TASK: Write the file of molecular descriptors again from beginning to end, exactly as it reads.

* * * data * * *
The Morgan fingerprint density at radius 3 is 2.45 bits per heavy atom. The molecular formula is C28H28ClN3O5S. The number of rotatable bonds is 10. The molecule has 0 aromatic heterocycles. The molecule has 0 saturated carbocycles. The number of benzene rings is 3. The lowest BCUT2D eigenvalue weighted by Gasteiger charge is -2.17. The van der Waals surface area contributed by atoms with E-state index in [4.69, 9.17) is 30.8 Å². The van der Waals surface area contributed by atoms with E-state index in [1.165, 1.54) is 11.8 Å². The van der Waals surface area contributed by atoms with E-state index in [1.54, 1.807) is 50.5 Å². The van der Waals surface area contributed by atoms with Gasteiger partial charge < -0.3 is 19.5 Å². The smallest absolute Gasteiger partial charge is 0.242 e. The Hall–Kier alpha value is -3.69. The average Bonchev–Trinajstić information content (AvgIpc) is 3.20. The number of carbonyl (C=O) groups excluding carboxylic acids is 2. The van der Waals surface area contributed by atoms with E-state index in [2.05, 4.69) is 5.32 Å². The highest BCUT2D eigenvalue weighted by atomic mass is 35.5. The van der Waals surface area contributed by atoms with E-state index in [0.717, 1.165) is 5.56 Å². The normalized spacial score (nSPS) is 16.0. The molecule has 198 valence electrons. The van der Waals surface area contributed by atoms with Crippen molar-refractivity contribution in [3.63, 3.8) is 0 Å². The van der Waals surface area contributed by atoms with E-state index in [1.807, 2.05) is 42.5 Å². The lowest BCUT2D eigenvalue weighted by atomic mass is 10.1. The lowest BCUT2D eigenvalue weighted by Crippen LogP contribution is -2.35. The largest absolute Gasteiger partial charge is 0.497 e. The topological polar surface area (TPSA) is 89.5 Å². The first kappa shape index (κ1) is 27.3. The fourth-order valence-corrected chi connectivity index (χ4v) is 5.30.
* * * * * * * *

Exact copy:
The Morgan fingerprint density at radius 3 is 2.45 bits per heavy atom. The molecular formula is C28H28ClN3O5S. The number of rotatable bonds is 10. The molecule has 0 aromatic heterocycles. The molecule has 0 saturated carbocycles. The number of benzene rings is 3. The lowest BCUT2D eigenvalue weighted by Gasteiger charge is -2.17. The van der Waals surface area contributed by atoms with E-state index in [4.69, 9.17) is 30.8 Å². The van der Waals surface area contributed by atoms with E-state index in [1.165, 1.54) is 11.8 Å². The van der Waals surface area contributed by atoms with E-state index in [1.54, 1.807) is 50.5 Å². The van der Waals surface area contributed by atoms with Gasteiger partial charge < -0.3 is 19.5 Å². The smallest absolute Gasteiger partial charge is 0.242 e. The Hall–Kier alpha value is -3.69. The average Bonchev–Trinajstić information content (AvgIpc) is 3.20. The number of carbonyl (C=O) groups excluding carboxylic acids is 2. The van der Waals surface area contributed by atoms with E-state index in [2.05, 4.69) is 5.32 Å². The highest BCUT2D eigenvalue weighted by atomic mass is 35.5. The van der Waals surface area contributed by atoms with E-state index in [0.717, 1.165) is 5.56 Å². The normalized spacial score (nSPS) is 16.0. The molecule has 198 valence electrons. The van der Waals surface area contributed by atoms with Crippen molar-refractivity contribution in [3.63, 3.8) is 0 Å². The van der Waals surface area contributed by atoms with E-state index in [1.807, 2.05) is 42.5 Å². The lowest BCUT2D eigenvalue weighted by atomic mass is 10.1. The lowest BCUT2D eigenvalue weighted by Crippen LogP contribution is -2.35. The largest absolute Gasteiger partial charge is 0.497 e. The topological polar surface area (TPSA) is 89.5 Å². The first kappa shape index (κ1) is 27.3. The fourth-order valence-corrected chi connectivity index (χ4v) is 5.30.